Asad Umar Butt said that political parties and courts should decide whether they really want to recover these missing persons or not. Courts have immense powers. They can question federal secretaries and officials of other relevant authorities and even impose punishments on them. Similarly, various committees of Parliament can summon officials from the Ministry of Interior and other relevant ministries. Until the courts effectively enforce the law of punishment and retribution, this issue will not be resolved. Whoever has taken someone unlawfully into custody should be punished according to the law. Political parties show interest in the issue of missing persons before coming into power, but as soon as they come into power, they forget about this issue.

Imaan Zainab Mazari, an advocate, said that the issue of missing persons remains unresolved because the stakeholders, including political and military leadership, do not have the intention to take any action to resolve cases of enforced disappearances. Accountability processes in these institutions have become paralyzed. To date, no trial has been conducted for any of the perpetrators responsible for the disappearances. Both the political and military leadership are involved in these cases. On the other hand, various groups are running movements concerning enforced disappearances, and it is necessary for them to remain active. These movements are gradually gaining momentum. No political or military leadership has shown seriousness regarding the issue of missing persons or enforced disappearances. The issue of missing persons or enforced disappearances is a grave one. The families of these individuals claim that their loved ones are forcibly taken by security agencies and are not presented before the courts.

Abid Saqi said that the issue of missing persons remains unresolved because no government that comes to power considers it a serious matter. Until the law is strengthened in this regard and the perpetrators are made to feel the consequences of their actions, it will be difficult to stop such incidents. Regarding this matter, a bill to declare enforced disappearances as a crime was passed in the National Assembly by the PTI government, but it has not been approved by the Senate yet.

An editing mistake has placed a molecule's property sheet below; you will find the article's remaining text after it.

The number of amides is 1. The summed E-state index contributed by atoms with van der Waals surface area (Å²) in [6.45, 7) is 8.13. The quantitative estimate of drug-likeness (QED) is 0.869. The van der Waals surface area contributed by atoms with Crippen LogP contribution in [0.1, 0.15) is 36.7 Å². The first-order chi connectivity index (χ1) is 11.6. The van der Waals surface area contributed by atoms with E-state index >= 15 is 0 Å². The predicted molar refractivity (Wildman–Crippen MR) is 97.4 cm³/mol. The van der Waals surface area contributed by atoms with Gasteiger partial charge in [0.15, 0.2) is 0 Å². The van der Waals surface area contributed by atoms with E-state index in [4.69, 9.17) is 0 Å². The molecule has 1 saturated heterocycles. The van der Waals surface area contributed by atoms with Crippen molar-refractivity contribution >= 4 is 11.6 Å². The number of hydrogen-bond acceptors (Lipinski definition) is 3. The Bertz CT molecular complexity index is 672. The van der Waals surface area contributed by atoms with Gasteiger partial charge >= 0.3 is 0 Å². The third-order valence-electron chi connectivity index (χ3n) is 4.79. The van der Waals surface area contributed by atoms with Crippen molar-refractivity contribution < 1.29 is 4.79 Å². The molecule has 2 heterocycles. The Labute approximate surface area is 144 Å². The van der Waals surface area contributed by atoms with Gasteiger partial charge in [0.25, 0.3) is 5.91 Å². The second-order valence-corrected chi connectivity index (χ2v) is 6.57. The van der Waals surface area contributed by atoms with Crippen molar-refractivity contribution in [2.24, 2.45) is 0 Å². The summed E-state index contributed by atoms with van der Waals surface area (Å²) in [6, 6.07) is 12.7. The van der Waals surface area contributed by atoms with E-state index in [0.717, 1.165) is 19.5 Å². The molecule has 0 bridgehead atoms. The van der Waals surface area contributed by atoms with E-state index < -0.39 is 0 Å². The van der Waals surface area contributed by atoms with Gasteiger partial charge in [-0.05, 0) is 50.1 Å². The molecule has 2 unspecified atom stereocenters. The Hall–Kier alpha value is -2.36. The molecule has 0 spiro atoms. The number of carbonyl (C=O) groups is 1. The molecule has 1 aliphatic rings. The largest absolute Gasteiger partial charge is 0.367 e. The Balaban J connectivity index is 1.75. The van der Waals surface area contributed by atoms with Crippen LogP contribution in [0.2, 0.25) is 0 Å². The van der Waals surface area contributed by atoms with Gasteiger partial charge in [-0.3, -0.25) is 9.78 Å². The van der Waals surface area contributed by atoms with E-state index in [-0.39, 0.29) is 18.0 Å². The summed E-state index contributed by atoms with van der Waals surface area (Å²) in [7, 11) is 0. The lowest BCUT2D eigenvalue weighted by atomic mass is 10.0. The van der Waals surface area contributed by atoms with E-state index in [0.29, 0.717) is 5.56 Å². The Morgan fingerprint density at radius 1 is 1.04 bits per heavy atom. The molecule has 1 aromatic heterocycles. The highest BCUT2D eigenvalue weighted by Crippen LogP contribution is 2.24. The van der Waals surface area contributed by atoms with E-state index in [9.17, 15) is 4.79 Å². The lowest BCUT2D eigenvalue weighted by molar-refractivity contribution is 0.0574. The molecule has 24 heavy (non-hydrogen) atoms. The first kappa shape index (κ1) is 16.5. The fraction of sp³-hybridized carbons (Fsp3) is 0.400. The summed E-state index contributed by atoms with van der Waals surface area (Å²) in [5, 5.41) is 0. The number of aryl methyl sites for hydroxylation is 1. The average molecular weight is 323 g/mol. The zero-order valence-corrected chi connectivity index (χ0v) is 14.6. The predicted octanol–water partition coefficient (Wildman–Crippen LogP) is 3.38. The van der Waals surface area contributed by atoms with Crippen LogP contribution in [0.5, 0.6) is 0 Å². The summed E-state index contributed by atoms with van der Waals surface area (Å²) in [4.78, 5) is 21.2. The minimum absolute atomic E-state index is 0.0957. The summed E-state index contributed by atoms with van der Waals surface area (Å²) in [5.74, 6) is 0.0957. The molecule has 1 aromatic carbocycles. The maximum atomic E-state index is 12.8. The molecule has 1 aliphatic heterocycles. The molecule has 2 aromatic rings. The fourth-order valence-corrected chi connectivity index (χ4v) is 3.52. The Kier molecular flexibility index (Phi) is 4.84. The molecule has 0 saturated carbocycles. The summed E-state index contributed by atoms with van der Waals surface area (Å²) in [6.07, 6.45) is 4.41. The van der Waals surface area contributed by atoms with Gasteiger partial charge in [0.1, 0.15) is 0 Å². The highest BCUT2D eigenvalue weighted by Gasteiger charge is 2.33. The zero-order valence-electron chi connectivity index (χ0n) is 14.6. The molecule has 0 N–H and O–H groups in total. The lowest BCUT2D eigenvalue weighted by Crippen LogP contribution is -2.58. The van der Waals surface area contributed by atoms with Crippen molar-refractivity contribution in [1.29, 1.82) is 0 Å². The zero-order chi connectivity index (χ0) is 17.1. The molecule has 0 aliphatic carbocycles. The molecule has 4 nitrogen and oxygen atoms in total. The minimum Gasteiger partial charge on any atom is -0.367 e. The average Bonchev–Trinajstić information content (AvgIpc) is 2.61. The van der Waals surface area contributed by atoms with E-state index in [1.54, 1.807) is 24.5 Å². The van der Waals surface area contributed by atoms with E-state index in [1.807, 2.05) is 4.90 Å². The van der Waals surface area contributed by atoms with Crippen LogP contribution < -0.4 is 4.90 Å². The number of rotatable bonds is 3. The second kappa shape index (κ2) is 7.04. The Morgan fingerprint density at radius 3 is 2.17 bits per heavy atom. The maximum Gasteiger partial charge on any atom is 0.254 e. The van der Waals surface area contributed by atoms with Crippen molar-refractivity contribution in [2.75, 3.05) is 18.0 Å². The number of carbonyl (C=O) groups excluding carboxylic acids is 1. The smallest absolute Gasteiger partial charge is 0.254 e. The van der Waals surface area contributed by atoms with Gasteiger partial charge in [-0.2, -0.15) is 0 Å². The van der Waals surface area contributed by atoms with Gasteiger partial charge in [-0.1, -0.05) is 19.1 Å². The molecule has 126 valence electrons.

Ameena Masood Janjua said that if the courts make sincere efforts to resolve the issue of missing persons, some progress can be made in solving this problem. However, there are limitations to judicial powers, and sometimes interference in certain cases has a negative impact.  The Judiciary can summon the Prime Minister, Interior Minister, and politicians, but she cannot summon powerful individuals. After coming to power, neither Maryam Nawaz nor Bilawal Zardari has contacted the families of missing persons. The commission formed regarding missing persons is a facade, and its task is to prolong the issue. Even in the next ten years, the commission will not be able to resolve the problem.

Farid Ahmed Khan said that the commission formed regarding missing persons submits its report regularly every month. The head and other members of the commission listen to the families of missing persons and remain committed to the safe return of missing persons. The commission has submitted monthly progress reports to the Supreme Court. From January to June, the Commission for Enforced Disappearances registered 533 new cases of enforced disappearances. In June of the previous year, 59 missing persons were reunited with their families. Currently, the commission has received a total of 9,736 cases of missing persons, out of which it has resolved 7,439 cases. Work is ongoing on 2,297 cases of missing persons.